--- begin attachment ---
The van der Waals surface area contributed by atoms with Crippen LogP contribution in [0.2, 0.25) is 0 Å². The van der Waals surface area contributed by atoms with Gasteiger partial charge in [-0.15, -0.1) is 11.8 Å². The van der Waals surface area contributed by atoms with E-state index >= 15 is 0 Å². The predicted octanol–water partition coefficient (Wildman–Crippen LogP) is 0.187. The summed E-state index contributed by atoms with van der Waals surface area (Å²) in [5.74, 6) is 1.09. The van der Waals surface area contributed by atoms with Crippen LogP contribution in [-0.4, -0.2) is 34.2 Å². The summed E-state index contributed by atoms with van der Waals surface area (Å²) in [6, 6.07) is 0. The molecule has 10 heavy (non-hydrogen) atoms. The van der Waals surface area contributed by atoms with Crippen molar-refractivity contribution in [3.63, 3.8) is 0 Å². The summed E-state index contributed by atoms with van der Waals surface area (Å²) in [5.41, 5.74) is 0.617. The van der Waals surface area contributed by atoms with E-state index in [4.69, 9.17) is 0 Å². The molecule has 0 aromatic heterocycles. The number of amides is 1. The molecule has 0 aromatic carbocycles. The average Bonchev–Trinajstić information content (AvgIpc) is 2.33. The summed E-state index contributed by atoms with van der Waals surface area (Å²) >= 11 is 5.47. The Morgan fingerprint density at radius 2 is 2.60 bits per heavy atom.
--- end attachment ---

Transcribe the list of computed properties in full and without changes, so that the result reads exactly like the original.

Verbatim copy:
The van der Waals surface area contributed by atoms with Crippen LogP contribution in [0.2, 0.25) is 0 Å². The van der Waals surface area contributed by atoms with Gasteiger partial charge in [-0.15, -0.1) is 11.8 Å². The van der Waals surface area contributed by atoms with E-state index >= 15 is 0 Å². The predicted octanol–water partition coefficient (Wildman–Crippen LogP) is 0.187. The summed E-state index contributed by atoms with van der Waals surface area (Å²) in [5.74, 6) is 1.09. The van der Waals surface area contributed by atoms with Crippen LogP contribution in [-0.4, -0.2) is 34.2 Å². The summed E-state index contributed by atoms with van der Waals surface area (Å²) in [6, 6.07) is 0. The molecule has 10 heavy (non-hydrogen) atoms. The van der Waals surface area contributed by atoms with Crippen molar-refractivity contribution in [3.63, 3.8) is 0 Å². The summed E-state index contributed by atoms with van der Waals surface area (Å²) in [5.41, 5.74) is 0.617. The van der Waals surface area contributed by atoms with E-state index in [4.69, 9.17) is 0 Å². The molecule has 0 aromatic heterocycles. The number of amides is 1. The molecule has 0 aromatic carbocycles. The average Bonchev–Trinajstić information content (AvgIpc) is 2.33. The summed E-state index contributed by atoms with van der Waals surface area (Å²) >= 11 is 5.47. The Morgan fingerprint density at radius 2 is 2.60 bits per heavy atom.